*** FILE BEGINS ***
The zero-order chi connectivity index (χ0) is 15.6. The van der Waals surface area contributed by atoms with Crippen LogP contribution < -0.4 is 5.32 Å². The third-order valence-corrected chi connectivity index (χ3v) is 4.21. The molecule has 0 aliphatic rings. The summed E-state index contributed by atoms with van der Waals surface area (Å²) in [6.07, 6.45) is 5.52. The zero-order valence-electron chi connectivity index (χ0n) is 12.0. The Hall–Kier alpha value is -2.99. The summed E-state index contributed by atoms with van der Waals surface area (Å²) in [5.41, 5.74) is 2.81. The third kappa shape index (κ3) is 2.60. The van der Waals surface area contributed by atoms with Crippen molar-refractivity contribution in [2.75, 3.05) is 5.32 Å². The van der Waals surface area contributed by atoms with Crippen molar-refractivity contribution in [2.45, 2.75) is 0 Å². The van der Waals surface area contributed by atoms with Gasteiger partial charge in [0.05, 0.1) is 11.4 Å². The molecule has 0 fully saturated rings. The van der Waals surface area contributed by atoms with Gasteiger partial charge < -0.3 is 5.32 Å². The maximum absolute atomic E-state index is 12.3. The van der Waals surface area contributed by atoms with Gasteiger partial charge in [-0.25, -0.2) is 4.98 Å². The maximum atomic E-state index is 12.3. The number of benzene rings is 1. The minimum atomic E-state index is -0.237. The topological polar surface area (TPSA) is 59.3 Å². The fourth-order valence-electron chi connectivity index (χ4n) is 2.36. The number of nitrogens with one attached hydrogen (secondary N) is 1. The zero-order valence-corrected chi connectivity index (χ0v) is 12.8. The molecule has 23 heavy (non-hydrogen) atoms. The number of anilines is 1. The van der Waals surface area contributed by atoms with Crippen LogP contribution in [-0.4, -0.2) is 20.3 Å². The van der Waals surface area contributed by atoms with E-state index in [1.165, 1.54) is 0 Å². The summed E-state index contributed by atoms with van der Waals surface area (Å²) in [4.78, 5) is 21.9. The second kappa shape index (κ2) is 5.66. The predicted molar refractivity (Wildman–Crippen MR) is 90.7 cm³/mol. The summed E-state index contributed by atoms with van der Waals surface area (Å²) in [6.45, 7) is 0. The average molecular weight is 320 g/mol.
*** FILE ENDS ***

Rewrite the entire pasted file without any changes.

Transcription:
The zero-order chi connectivity index (χ0) is 15.6. The van der Waals surface area contributed by atoms with Crippen LogP contribution < -0.4 is 5.32 Å². The third-order valence-corrected chi connectivity index (χ3v) is 4.21. The molecule has 0 aliphatic rings. The summed E-state index contributed by atoms with van der Waals surface area (Å²) in [6.07, 6.45) is 5.52. The zero-order valence-electron chi connectivity index (χ0n) is 12.0. The Hall–Kier alpha value is -2.99. The summed E-state index contributed by atoms with van der Waals surface area (Å²) in [5.41, 5.74) is 2.81. The third kappa shape index (κ3) is 2.60. The van der Waals surface area contributed by atoms with Crippen molar-refractivity contribution in [2.75, 3.05) is 5.32 Å². The van der Waals surface area contributed by atoms with Crippen molar-refractivity contribution in [2.45, 2.75) is 0 Å². The van der Waals surface area contributed by atoms with Gasteiger partial charge in [0.05, 0.1) is 11.4 Å². The molecule has 0 fully saturated rings. The van der Waals surface area contributed by atoms with Gasteiger partial charge < -0.3 is 5.32 Å². The maximum absolute atomic E-state index is 12.3. The van der Waals surface area contributed by atoms with Gasteiger partial charge in [-0.25, -0.2) is 4.98 Å². The maximum atomic E-state index is 12.3. The number of benzene rings is 1. The minimum atomic E-state index is -0.237. The topological polar surface area (TPSA) is 59.3 Å². The fourth-order valence-electron chi connectivity index (χ4n) is 2.36. The number of nitrogens with one attached hydrogen (secondary N) is 1. The zero-order valence-corrected chi connectivity index (χ0v) is 12.8. The molecule has 23 heavy (non-hydrogen) atoms. The number of anilines is 1. The van der Waals surface area contributed by atoms with Crippen LogP contribution in [-0.4, -0.2) is 20.3 Å². The van der Waals surface area contributed by atoms with E-state index in [1.165, 1.54) is 0 Å². The summed E-state index contributed by atoms with van der Waals surface area (Å²) in [4.78, 5) is 21.9. The second kappa shape index (κ2) is 5.66. The predicted molar refractivity (Wildman–Crippen MR) is 90.7 cm³/mol. The summed E-state index contributed by atoms with van der Waals surface area (Å²) in [6.45, 7) is 0. The average molecular weight is 320 g/mol.